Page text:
The Computing Research Association seeks your help in suggesting nominations for its board of directors. We want individuals who have the time, energy and initiative to work on CRA issues on behalf of the entire CRA community. We have a working board, and all members are expected to be involved with community issues.
Applications are open for the upcoming CRA-Women Graduate Student Cohort for Women which will be held April 13-14, 2018 in San Francisco, CA. CRA-W Grad Cohort for Women is a two-day workshop for female students in their first, second, or third year of graduate school in computing fields.
The CRA Education Committee has added a new resource, “Teaching Computer Science: Capacity Building and Scaling,” to its website. To help departments and faculty deal with this capacity crunch, this scaling capacity resource is intended to provide a platform for sharing technological and pedagogical interventions for addressing capacity challenges.
The CRA Education Committee is excited to announce a new and improved version of its Conquer website (conquer.cra.org) for CS undergraduates interested in research and graduate school. The site also hasresources for faculty who are interested in mentoring undergraduate research and helping their students apply to graduate school.
This award program honors faculty members in computing who have made a significant impact on students they have mentored. The CRA-E Undergraduate Research Faculty Mentoring Award recognizes faculty members who have provided exceptional mentorship and undergraduate research experiences and, in parallel, guidance on admission and matriculation of these students to research-focused graduate programs in computing.
The CRA Education Committee is now accepting applications for the CRA-E Graduate Fellows Program. The program provides opportunities for Ph.D. candidates in computing fields to contribute to CRA-E projects, network with computer science education advocates on the committee, engage in advocacy for mentoring undergraduate students and promote undergraduate research and education at the national level.
On September 13, 14 computing researchers from across the country visited Washington, D.C. to make the case for federally funded computing research. In all, they participated in nearly 40 House and Senate meetings. Their message to Congress was very simple: Federally supported computing research is vital to the nation’s future. Using their own research and individual stories as support, and helped with additional information from CRA, they made the “federal case” for computing to Members of Congress and their staff.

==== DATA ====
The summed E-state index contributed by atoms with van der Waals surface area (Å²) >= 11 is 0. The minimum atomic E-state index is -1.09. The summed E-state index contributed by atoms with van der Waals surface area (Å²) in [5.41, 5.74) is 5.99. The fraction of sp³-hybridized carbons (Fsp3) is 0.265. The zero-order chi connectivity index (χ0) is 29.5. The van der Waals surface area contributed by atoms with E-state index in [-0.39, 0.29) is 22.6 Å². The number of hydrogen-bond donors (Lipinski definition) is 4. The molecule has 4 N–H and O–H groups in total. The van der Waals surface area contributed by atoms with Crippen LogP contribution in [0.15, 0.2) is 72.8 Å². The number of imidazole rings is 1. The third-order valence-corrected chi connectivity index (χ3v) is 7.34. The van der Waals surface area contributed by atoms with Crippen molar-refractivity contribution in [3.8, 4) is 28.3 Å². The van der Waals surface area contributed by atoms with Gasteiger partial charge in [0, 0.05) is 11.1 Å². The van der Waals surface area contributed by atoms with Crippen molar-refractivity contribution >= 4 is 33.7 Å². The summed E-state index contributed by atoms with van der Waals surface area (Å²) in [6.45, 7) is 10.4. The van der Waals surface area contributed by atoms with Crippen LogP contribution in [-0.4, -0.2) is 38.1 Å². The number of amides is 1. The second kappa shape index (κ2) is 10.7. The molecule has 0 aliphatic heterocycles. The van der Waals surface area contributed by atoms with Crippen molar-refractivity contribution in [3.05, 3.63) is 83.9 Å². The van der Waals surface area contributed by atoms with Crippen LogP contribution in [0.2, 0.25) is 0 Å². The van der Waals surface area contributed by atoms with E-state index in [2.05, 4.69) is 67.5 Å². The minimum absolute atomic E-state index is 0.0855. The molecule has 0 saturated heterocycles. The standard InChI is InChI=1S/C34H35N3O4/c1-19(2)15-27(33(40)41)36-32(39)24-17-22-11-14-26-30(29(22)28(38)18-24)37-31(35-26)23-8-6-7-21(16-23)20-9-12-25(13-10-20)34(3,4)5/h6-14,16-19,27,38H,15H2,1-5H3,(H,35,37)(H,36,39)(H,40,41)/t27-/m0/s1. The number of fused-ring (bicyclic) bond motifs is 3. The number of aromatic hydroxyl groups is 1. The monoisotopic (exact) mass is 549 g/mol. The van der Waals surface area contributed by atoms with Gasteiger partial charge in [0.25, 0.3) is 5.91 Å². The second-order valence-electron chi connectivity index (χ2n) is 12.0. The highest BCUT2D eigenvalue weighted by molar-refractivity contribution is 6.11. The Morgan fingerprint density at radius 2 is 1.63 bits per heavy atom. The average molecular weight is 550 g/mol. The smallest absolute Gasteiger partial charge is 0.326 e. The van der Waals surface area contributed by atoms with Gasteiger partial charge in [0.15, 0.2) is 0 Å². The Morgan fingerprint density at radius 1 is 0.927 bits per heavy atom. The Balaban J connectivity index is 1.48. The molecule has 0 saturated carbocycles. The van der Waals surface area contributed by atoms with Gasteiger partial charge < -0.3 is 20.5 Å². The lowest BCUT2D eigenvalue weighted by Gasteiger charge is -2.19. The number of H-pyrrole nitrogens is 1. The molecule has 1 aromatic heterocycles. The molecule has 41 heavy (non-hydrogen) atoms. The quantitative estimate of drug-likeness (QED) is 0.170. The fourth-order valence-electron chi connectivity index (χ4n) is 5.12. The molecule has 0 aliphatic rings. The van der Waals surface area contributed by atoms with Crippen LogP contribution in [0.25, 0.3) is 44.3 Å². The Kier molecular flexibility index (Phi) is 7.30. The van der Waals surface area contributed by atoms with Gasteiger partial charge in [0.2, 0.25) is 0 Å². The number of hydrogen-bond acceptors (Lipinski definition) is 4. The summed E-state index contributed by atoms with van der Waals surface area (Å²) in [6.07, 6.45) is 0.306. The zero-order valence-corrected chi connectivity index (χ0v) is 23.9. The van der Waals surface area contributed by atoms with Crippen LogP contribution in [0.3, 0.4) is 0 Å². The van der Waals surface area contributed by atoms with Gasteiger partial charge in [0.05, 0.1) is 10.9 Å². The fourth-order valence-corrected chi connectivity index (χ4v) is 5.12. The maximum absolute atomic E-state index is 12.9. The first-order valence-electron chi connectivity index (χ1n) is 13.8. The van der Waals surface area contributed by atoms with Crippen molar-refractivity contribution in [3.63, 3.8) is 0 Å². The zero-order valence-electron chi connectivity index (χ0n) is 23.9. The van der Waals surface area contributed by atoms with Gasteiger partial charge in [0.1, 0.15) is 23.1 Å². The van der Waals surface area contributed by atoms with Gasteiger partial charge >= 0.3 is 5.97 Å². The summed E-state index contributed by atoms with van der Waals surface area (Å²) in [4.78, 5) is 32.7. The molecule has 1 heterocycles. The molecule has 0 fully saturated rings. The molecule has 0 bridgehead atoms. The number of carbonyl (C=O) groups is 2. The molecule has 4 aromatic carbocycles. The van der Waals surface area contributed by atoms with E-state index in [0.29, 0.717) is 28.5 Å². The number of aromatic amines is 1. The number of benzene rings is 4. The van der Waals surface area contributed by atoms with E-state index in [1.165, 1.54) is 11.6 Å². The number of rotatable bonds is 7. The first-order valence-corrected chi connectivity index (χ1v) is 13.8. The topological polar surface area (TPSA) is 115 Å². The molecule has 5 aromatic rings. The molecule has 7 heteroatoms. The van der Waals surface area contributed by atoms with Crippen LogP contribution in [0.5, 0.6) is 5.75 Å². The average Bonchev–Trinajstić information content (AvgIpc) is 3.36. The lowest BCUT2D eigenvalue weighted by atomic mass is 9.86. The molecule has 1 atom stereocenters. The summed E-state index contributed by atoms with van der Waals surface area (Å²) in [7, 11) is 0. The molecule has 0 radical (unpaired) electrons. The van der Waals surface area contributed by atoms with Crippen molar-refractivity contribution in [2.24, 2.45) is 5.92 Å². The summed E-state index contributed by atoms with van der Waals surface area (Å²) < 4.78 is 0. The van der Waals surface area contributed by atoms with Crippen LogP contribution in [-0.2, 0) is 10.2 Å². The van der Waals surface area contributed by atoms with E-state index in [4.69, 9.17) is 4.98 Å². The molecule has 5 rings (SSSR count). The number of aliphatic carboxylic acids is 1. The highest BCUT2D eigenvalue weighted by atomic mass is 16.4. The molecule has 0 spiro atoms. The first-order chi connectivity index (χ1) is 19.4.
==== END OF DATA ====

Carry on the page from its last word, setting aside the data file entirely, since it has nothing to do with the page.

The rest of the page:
The second CCC Computing Research Symposium has a program designed to illuminate current and future trends in computing and the potential for computing to address national challenges. Please see the agenda and symposium website for more information. The event will be livestreamed here starting at 8:30AM EDT on Monday, October 23. Join the conversation on twitter using #CCCSymposium!
In a recent article, “Chips off the Old Block: Computers Are Taking Cues From Human Brains,” the New York Times highlighted the latest new wave of innovation in computer hardware, the foundation of Information Technology that has so altered our world. This post analyzes the article and shares related CCC resources.
In this article, CCC Council members and distinguished researchers share their thoughts on how the nation can lead embedded security research and education rather than follow and be surprised by the next medical device or automobile cybersecurity recall.
CERP data indicate first year and second year students were proportionally less likely to attend a technical conference in computing over the past year compared to upper division students. This finding is important because participation in conferences may help foster engagement and retention in computing, particularly among first and second year students.
Social science is instrumental to computing not just to help answer the question of “what can we do?”, but also “what should we do?” As algorithms and autonomous agents become increasingly part of daily life, the issue of algorithm bias, for example, requires much input from both social sciences and humanities. And as the world becomes ever more awash in digital data and as our technology becomes ever more adept at wading through it, social scientists are helping us understand the implications for privacy and offering ways to preserve it.
IBM is pleased to announce the 2018 IBM Two-Year Worldwide PhD Fellowship for the academic years of 2018-2019 and 2019-2020. Strong collaboration with faculty, students and universities is vital to IBM. The PhD Fellowship Program advances this collaboration by recognizing and supporting exceptional PhD students who want to make their mark in promising and disruptive technologies.